Compiled Gameboy ROM
A while ago I was inspired by J Schrier's Gameboy software and hardware research which explores the I Ching, the Stations of the Cross, the Rosary, and Mao Tse Tung's Little Red Book. So I modified an Apple IIe program that I always considered to be Taoist in nature and rewrote it for the gameboy.
It generates nonstatic images that at times can be quite visually appealing. You can pause it at any time, but it will spit out a verse from the classical Chinese text, the Tao Te Ching. The point is that you can never pause or even consciously consider any moment without losing its beauty through intellectual abstraction.
I never finished the project -- I was going to add color and package this in cartridge form, and enter the entire classical text, but since I have to pack up most of my computers in my move this weekend, I didn't want it to be forgotten. If anyone wants to pick up where I left off, the code is posted below.
Note that the menu screen and some of the screen captures display "HAL666" because that was the name of the Apple IIe program I originally wrote to be used on stage.
SOURCE CODE -- No License, but let me know if you do anything with it
TAO TE CHING
At the start menu, the user may press any button when he is ready, and nonstatic images, or moments, will begin to generate. Sometimes they are visually appealing. Once in tao mode, the user has the following controls:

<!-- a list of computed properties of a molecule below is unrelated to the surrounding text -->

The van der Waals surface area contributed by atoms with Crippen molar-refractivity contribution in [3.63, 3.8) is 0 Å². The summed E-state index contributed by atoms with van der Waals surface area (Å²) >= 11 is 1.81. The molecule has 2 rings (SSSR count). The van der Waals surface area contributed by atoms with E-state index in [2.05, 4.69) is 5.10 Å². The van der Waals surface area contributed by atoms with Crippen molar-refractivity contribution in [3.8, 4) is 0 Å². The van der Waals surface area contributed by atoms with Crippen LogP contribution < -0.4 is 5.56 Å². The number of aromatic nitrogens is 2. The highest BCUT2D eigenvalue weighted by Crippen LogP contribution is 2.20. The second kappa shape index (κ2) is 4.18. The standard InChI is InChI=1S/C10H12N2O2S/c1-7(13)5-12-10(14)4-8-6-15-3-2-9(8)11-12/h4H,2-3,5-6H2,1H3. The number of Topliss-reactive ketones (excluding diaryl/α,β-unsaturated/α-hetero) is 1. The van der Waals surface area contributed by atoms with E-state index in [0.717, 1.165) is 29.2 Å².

When one wishes to preserve a moment, he may press the START button to pause it exactly as it is. But he may not be happy with the results, because no moment can be paused without intellectual abstraction. The instance one realizes one is in a moment, he is pulled out of it by that very realization.
When one likes the way an moment is forming and wishes to wait for it to complete its current rotation, he may hold the SELECT button until the rotation is complete. The image will then be frozen, but again abstracted intellectually.
INVERT (SAMENESS OF OPPOSITES)
When one wishes to view the opposite of what he is currently viewing, paused or not, he may press the A button to do so. But he may find that the opposite of that moment is more similar to that moment than anything less polarized, like a tree, a smile, or a song.
When one wishes to empty the abnormalities on the canvas, he may press the B button.